what if I don't wanna be like you?

It’s time for another installment of Tuesdays in Leadership.  (New working title)
I mentioned our Confirmation Sunday in my last post.  We had 11 students be confirmed, which is a record for our church.  Each of the 11 stood before our congregation and shared stories of their faith journey.  They did so in a language all their own – some through video, dance, pictures, drawings, words.  It was a beautiful expression of God’s beauty in creation.  Each of these students was created by God, called by God and are answering that call in their own unique ways.
Last week’s episode of Lead Stories Podcast was on finding your voice in leadership.  Jo and Steph talked through resources to help leaders find and use their voices.  So I thought I’d write a little about what it looked like to find my voice as a leader.
I’ve written before about how I feel like I’m a bit of an outsider.  I’ve had a hard time finding a place where I feel completely comfortable – completely able to be myself. I can name some of that as coming from my family of origin, some of it comes from being biracial, some of it comes from moving around a lot and honestly, some of it comes from being a pastor.
This made finding my voice as a leader difficult.  I struggled with confidence, which I know realize is something we all struggle with – or at least most of us.  I so wanted to be like these women I admired – real and fictional – who seemed to just know who they were.  I always struggled to figure it out.
I struggled the most when I went to seminary.  I was so unsure of myself and my call.  I knew I was called but I was so intimidated by my classmates who seemed to have this unwavering faith in themselves.  I remember writing in a paper how I questioned whether or not my voice mattered.  I got the paper back a week later and my professor had underlined that sentence and in the margin he wrote, “Your voice matters.”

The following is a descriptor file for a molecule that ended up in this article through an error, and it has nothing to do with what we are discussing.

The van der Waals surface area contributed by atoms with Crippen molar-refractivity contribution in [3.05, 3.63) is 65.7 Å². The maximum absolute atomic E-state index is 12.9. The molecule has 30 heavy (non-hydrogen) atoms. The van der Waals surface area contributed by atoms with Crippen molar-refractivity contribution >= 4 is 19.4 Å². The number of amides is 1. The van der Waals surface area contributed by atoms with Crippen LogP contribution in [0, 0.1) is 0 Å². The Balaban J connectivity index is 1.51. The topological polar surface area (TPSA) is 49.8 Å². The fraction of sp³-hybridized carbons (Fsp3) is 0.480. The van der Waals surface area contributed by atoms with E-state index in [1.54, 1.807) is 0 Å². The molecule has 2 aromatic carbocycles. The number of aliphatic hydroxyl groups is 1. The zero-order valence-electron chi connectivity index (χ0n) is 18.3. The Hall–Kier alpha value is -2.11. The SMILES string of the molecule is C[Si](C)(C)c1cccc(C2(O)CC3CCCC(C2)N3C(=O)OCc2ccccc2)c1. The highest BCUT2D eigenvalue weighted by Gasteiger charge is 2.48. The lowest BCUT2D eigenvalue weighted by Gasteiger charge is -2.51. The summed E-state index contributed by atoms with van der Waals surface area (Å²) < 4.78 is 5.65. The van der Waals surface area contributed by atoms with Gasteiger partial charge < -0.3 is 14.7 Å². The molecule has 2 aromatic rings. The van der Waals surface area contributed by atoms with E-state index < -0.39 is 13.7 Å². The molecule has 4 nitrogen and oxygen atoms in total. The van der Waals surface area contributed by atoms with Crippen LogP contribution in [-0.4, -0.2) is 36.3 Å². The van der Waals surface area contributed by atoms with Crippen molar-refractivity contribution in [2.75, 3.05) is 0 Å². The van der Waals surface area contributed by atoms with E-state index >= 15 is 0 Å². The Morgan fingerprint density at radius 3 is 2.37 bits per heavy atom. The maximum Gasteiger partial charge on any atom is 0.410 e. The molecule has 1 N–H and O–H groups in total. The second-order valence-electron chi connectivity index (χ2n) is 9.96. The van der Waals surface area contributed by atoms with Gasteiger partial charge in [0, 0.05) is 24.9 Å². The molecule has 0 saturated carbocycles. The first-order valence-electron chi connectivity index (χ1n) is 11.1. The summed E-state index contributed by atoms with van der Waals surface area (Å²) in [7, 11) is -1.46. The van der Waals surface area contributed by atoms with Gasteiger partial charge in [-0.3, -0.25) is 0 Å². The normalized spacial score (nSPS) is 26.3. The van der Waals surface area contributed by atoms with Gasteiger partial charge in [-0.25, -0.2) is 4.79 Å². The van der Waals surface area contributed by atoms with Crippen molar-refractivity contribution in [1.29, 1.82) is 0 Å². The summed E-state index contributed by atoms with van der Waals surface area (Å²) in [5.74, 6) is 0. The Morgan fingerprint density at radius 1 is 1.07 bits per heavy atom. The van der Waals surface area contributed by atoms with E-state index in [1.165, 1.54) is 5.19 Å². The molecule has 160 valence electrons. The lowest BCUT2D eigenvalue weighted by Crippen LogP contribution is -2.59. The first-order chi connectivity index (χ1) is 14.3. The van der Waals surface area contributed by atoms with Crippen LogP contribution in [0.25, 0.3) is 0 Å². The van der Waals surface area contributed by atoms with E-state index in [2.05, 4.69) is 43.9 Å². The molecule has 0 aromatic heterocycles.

The real story of finding my voice is found through the mentors I have had in my life.  Men and women who have pointed out moments of leadership and told me that I mattered.  In some of my most formative years the message I received over and over again contradicted that important message.  I never felt like I fit and therefore I didn’t matter.  I’d place my trust in something or someone and get my heart and spirit broken.
This new message of people telling me that I mattered, that what I had to say was good, that was new for me.  During that time I started to root myself in the Creator.  I was learning how to look at my story and see Him more than I saw brokenness.  I started to see that being an outsider gave me a unique perspective.
I found my voice not by trying to fit in but rather by accepting that I never would.  I didn’t need to find that community that I fit into, I needed to find a community that loved me for the person I was – both created by God and shaped by my experience.  I had to learn that comparing my misfit life to others wouldn’t make me happy.  My voice was found in accepting myself and accepting who God was calling me to be.
Just as Jo and Steph shared some things they’ve learned along the way, here are a couple of things I’ve learned along the way:

Guard your heart

Not everyone around you is a safe person.  I’m not saying this to be cynical, but rather to say that when it comes to leading others – it can be a lonely task.  There’s a fine line between being a vulnerable leader (which is important) and being a hot mess.  Sometimes finding and keeping your voice means limiting the people who get to see and speak to your whole heart.

Root yourself in God

We can do nothing apart from Him.  The sooner we see that he is the one who we should focus on the sooner we will be speaking his truths.  Find what works for you as far as being rooted in him and make sacrifices to do those things regularly.

Let others speak truth into your life

I’ve had some amazing people say some really hard things to me.  They are trusted advisors, people who know my heart and have walked the journey with me.  They don’t sugar coat it when I need to hear it.  Because they have walked the journey with me, it doesn’t hurt (as much) but rather inspires me to do better.

Broaden your perspective

Read books.  Listen to podcasts.  Attend conferences.  Even if an opinion differs from your own, listen to it with an open mind and allow it to speak to you.  Sometimes a challenging person will allow you to see God clearer and change you or keep you where you’re at.
I’m still fighting for my voice everyday, but these are just a few things I think I’ve learned from this journey.  What about you?

Where are you on this journey to finding your voice?

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